There's been a bit more research regarding AIT for autism; a 2004 Cochrane Review found 6 studies worth addressing, which ended up measuring a variety of outcomes and reported mixed results. One potential risk may be that the sounds could be damagingly loud, but I don't have a citation for that. The group concluded by citing a technical report from the American Speech-language Hearing Association (ASHA) stating that AIT has not met scientific standards for efficacy and safety and should be considered experimental.
The only presentation I haven't discussed yet was the one on hippotherapy, which (contrary to the word's appearance) does not involve hippopotamuses! "Hippo" is the Latin root word for "horse," and hippotherapy is a strategy that uses horseback riding as part of an integrated intervention program in cases of neuromusculoskeletal dysfunction, a program that may include physical therapy, occupational therapy, or speech-language. The movement of the horse is said to mimic the human pelvic movement of walking. Hippotherapy has a full-blown association (founded in 1992) and a certification board (since 1999) and the presenters' handout listed a whole slew of practitioners in our state. Risks are not extensive -- allergies, and the fact that a horse is a large and potentially unpredictable animal -- and proponents claim gains in patient self-confidence along with the therapeutic gains.
However, hippotherapy is one of the explicit exclusions in our state's recent autism insurance mandate -- along with HBOT, AIT, chelation and special diets, come to think of it. Barbara at TherExtras had some reflections on hippotherapy (to some extent in conversation with me!) a month ago, exploring the ramifications of pushing to get hippotherapy recognized as medical treatment. One of the LEND faculty brought up a related note when she compared the self-confidence gains from hippotherapy to what might result from participation in organized sporting activities.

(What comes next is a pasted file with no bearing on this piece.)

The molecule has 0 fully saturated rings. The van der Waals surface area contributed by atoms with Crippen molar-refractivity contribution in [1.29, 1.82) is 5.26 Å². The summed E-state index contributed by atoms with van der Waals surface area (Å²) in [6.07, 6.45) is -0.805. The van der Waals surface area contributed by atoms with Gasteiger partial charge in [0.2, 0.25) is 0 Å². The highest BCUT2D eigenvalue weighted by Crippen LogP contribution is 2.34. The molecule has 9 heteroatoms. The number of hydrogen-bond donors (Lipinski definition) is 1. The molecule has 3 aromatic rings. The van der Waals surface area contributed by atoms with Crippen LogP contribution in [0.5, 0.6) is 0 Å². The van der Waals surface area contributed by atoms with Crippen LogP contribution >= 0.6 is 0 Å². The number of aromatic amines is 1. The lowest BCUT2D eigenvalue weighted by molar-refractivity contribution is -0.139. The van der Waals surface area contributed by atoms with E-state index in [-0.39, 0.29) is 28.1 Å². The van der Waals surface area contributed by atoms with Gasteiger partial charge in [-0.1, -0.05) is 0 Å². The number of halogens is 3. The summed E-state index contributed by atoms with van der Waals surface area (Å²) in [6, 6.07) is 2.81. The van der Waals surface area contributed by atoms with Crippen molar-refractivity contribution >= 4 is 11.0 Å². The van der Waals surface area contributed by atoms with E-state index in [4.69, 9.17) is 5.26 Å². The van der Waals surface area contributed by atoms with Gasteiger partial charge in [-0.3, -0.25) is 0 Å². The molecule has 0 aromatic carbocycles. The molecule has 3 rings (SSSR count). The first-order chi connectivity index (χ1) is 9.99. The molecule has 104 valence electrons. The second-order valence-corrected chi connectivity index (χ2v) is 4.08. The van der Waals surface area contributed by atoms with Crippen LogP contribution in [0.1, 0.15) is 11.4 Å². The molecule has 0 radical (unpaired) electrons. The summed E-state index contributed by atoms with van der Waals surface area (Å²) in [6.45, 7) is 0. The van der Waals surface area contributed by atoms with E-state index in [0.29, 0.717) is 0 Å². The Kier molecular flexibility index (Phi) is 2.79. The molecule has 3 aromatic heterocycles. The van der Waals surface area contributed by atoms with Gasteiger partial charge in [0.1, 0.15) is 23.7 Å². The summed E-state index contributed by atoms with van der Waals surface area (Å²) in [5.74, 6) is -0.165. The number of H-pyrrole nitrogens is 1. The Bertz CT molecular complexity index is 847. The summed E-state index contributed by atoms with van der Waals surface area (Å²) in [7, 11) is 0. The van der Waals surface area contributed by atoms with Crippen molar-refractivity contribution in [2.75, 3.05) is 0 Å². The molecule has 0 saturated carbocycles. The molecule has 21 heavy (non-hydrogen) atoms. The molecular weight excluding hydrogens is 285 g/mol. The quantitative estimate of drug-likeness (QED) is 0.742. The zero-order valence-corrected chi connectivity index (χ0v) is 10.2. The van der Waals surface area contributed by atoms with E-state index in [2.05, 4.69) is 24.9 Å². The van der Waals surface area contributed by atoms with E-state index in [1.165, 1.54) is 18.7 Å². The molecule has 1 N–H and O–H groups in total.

Thus endeth the roundup of our LEND explorations into alternative therapies. Just to reiterate, every one of these alternative therapies has its enthusiastic proponents and its skeptics. Some have been quite thoroughly discredited, others are squarely in the "need more research" category and that research could tip either way.
One piece of advice that I'd offer for folks gathering information on an alternative therapy. I would suggest searching the following sources for a pull-no-punches skeptical take:
Even if they speak of any given therapy in harsh or off-putting terms, it's a useful counterweight to potentially overly-enthusiastic claims. And not all of the therapies listed in these past few posts are evaluated there. (For example, hippotherapy is not mentioned on either site.)
One final note. Back when Barbara (TherExtras) and I first met, we had a conversation about craniosacral therapy. She included in her post the following Bible verse, which had been in the readings at her church that week:
Why spend your money for what is not bread; your wages for what fails to satisfy? -- Isaiah 55:2
That verse was among the scriptures read at my church this past week.